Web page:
Many people are confused about government benefits for long-term care and how to plan ahead for this possibility in their future. The U.S. Department of Health & Human Services estimates that around 70% of those age 65 will require some form of long-term care. One research study revealed that two-thirds of respondents expect for government programs to cover most or all of their long-term care costs. Advance planning for Virginia Medicaid Long-Term Care is essential to make sure you can get the benefits you need when you need them.
Facts About Virginia Medicaid Long-Term Care
Nationwide, Medicaid through the various states is the single largest payer of long-term care costs, but there are strict asset limits and other rules to qualify for these benefits. Understanding these rules is important, especially if it’s possible that one spouse will need long-term care while the other remains at home. Here are some important facts about Virginia Medicaid Long-Term Care.
Exempt Assets – Medicaid caps the amount of assets an eligible person can have to qualify. Some assets are exempt, or non-countable toward your qualification for Medicaid. These include:
- Personal home (if married and the spouse resides in the home)
- A vehicle
- Household furnishings
- Personal belongings
- Irrevocable burial trusts
- Irrevocable Medicaid Trusts
Countable Assets – These are the assets that are included in Medicaid eligibility calculations, and they include such common assets as:
- Real estate (not the primary home)
- Additional vehicles
- Cash over $2,000
- Stocks, bonds, investments
- Checking and savings accounts
Community Spouse Resource Allowance – This is the asset amount a healthy spouse can retain, even if the spouse requiring long-term care qualified for Medicaid. In 2023, the CSRA allows the non-applicant spouse (often called the community spouse) to retain 50% of the couple’s assets, up to a maximum of $148,620. If the non-applicant’s portion of the assets falls under $29,724, 100% of the assets, up to $29,724 can be retained by the non-applicant.
Lookback Period – This is the period of time immediately preceding an applicant’s Medicaid Long-Term Care application date. Medicaid checks to see if any assets were given away or sold for less than market value during this period in an attempt to meet the asset limit. In Virginia, this lookback period is five years. Violating the lookback rule causes the applicant to suffer a penalty period for eligibility.
The rules are complicated, and many people make two major mistakes: they spend more of their assets than they should, or they violate Medicaid rules and suffer stiff penalties. Both these mistakes can be avoided by getting help from an experienced Virginia Medicaid Planning Attorney from Promise Law.
Top Planning Tips for Virginia Medicaid Long-Term Care
The absolute number one best planning tip for Medicaid Long-Term Care is to start early. Planning ahead before the five-year lookback period allows you to make significant choices to protect your assets, including:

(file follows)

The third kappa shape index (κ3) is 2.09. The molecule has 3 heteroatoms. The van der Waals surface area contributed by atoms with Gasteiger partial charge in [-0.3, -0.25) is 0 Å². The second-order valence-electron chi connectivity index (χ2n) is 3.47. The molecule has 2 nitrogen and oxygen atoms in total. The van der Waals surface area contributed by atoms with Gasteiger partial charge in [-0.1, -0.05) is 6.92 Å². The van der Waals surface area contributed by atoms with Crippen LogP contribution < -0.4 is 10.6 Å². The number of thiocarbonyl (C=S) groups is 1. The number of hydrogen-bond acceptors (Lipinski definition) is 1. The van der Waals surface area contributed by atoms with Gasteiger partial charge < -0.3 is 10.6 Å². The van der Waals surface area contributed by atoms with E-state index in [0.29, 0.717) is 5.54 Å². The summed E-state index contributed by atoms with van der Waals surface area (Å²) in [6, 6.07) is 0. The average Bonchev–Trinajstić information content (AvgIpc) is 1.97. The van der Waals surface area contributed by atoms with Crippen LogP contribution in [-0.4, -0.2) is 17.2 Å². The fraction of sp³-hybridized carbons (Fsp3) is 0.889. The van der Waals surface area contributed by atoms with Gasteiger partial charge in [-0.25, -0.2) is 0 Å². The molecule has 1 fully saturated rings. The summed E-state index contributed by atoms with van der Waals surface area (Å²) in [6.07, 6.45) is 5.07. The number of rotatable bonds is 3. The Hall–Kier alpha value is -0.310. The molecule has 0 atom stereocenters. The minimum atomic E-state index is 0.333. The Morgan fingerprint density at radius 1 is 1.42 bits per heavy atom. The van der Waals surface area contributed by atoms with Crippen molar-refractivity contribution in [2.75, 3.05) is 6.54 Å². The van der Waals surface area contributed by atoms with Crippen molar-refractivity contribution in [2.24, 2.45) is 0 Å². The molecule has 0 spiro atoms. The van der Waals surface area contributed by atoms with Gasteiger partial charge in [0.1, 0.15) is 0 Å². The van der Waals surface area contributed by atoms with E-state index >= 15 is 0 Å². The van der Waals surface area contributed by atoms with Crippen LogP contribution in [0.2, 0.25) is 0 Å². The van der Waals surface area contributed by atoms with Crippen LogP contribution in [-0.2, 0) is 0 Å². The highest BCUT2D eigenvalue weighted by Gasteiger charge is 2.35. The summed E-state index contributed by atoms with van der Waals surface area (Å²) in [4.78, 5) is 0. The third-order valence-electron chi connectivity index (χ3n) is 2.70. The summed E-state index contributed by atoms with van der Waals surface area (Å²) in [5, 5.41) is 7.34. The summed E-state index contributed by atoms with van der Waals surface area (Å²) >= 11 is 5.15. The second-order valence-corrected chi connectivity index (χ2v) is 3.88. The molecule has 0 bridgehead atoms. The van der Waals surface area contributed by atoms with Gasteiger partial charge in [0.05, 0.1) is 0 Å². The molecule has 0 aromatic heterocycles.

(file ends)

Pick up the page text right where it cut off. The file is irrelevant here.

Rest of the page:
- Irrevocable Medicaid Trust – The best strategy for advance planning is to use this type of Trust. You can place any assets into this type of Medicaid-approved trust before the lookback period and they are exempt from Medicaid eligibility calculations. It can also protect your home from Medicaid Estate Recovery. Plus, you still can retain control over or change the trustees and beneficiaries.
- Gifting – You can gift an unlimited amount to your children or others before the 5-year lookback period begins, and the earlier the better. Of course, this may affect your tax planning. And, the biggest drawback is that you have no control over what happens to the assets gifted. In other words, the recipients never have to use these funds to help you. You should consult with a Medicaid Planning Attorney before using this strategy.
- Create a Medicaid-qualified annuity – This is quick and easy, too, but the rules are strict and include making Virginia the beneficiary. These annuities are more commonly used in crisis planning.
Even if you are within the 5-year lookback period, there are still some actions you can take. These include:
- Replace your vehicle or purchase one if you don’t have one
- Purchase a pre-paid plan to cover your funeral expenses
- Invest in new furnishings for your home
- Make improvements to your home to make it easier to live in if you need in-home nursing care
- Prepay estimated income taxes or capital gains taxes
These and other strategies can protect your assets and savings, and change the way Medicaid Long-Term Care views your financial situation so you legally qualify for coverage.
Get Help with Virginia Medicaid Long-Term Care Planning
Working with an experienced Virginia Medicaid Long-Term Care Planning Attorney can help you and/or your spouse qualify for Medicaid LTC while preserving resources for the well spouse or future generations. Begin by viewing Promise Law’s free Medicaid workshop. The workshop is available on-demand and provides an explanation of the essential rules to understanding Virginia Medicaid Long-Term Care. We also offer a free initial consultation to discuss Medicaid LTC planning.